The Rehabilitation Sciences Sector is currently accepting applications for INITIAL and RE-APPOINTMENTS for Status-Only and Adjunct Appointments for the term beginning July 1, 2017.
 
 
CALL FOR STATUS-ONLY AND ADJUNCT APPOINTMENTS 2016-2017

The Department of Occupational Science and Occupational Therapy is currently accepting applications for INITIAL AND RE-APPOINTMENT for Status-Only and Adjunct Appointments for the term beginning July 1, 2017.
 
THE DEADLINE TO SUBMIT YOUR APPLICATION FOR INITIAL AND RE-APPOINTMENT  IS  JANUARY 31, 2017  FOR STATUS-ONLY AND ADJUNCT APPOINTMENTS.
 
The academic goals of the Rehabilitation Sciences Sector cannot be met without the participation of talented individuals from many institutions and agencies outside of the university.  The aim of Status-Only and Adjunct Appointments is to recognize the participation of highly qualified and dedicated researchers, practitioners and members of the community in the academic and clinical education components of the programs.  These appointees augment the efforts and expertise of the full-time departmental faculty. We are seeking appointees who:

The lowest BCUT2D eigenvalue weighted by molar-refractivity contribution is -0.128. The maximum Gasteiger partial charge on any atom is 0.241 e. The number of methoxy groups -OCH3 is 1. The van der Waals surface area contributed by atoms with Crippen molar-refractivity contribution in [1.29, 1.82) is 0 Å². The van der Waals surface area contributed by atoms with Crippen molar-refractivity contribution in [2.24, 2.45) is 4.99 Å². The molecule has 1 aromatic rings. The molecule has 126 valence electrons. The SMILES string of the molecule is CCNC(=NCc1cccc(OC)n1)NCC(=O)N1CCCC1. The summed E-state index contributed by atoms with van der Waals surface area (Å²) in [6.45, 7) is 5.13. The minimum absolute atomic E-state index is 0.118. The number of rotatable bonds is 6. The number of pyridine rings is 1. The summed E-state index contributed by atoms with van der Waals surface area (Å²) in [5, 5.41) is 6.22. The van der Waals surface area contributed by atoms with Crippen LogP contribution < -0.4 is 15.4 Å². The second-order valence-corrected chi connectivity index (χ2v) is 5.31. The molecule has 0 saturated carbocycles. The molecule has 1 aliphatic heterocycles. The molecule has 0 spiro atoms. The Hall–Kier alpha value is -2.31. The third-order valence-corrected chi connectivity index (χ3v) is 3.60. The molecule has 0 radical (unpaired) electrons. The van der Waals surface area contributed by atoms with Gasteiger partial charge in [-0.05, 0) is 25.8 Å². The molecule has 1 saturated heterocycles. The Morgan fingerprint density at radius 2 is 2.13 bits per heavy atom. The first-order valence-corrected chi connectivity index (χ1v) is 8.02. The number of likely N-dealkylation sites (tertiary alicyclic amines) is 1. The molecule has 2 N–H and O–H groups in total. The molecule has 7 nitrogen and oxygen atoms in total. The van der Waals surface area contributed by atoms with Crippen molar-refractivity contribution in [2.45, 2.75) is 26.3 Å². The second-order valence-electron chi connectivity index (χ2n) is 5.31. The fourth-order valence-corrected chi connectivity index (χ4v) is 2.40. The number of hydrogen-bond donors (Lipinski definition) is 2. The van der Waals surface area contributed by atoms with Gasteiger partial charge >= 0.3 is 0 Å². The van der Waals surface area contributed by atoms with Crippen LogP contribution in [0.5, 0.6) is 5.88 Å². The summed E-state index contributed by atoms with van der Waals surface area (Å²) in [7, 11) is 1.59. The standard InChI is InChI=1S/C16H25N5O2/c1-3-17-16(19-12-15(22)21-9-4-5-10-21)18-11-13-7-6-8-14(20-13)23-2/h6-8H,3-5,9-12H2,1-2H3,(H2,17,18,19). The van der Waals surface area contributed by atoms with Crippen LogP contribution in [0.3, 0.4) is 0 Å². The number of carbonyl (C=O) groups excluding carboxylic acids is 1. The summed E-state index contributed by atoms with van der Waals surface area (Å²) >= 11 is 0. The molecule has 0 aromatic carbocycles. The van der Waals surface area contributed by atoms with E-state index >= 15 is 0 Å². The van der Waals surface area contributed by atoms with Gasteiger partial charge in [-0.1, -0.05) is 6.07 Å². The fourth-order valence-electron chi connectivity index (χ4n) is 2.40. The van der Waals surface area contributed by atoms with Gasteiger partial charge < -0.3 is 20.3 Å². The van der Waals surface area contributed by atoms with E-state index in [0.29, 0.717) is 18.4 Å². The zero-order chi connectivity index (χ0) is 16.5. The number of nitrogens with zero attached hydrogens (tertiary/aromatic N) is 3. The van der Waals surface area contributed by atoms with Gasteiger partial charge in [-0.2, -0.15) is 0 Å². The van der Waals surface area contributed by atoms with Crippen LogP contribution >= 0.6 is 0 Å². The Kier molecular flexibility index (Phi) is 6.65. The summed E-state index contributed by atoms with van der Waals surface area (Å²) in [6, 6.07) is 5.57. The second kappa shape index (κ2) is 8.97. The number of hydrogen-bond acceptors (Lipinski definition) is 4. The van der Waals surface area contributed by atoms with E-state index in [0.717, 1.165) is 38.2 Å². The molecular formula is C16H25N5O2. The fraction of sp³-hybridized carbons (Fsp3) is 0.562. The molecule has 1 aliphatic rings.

• maintain a high level of expertise and competence in their disciplines;
  • are skilled at communicating expertise to members of their respective disciplines and the broader health care community;
  • can stimulate, challenge and develop the scholarly and clinical capacity of students; and,
  • contribute to the growth of the discipline by building the body of knowledge or advancing the quality, efficiency and effectiveness of practice.

 
If you are interested in applying, please visit our website, for Status-Only at http://aca.med.utoronto.ca/node/36 for Adjunct at http://aca.med.utoronto.ca/node/37 .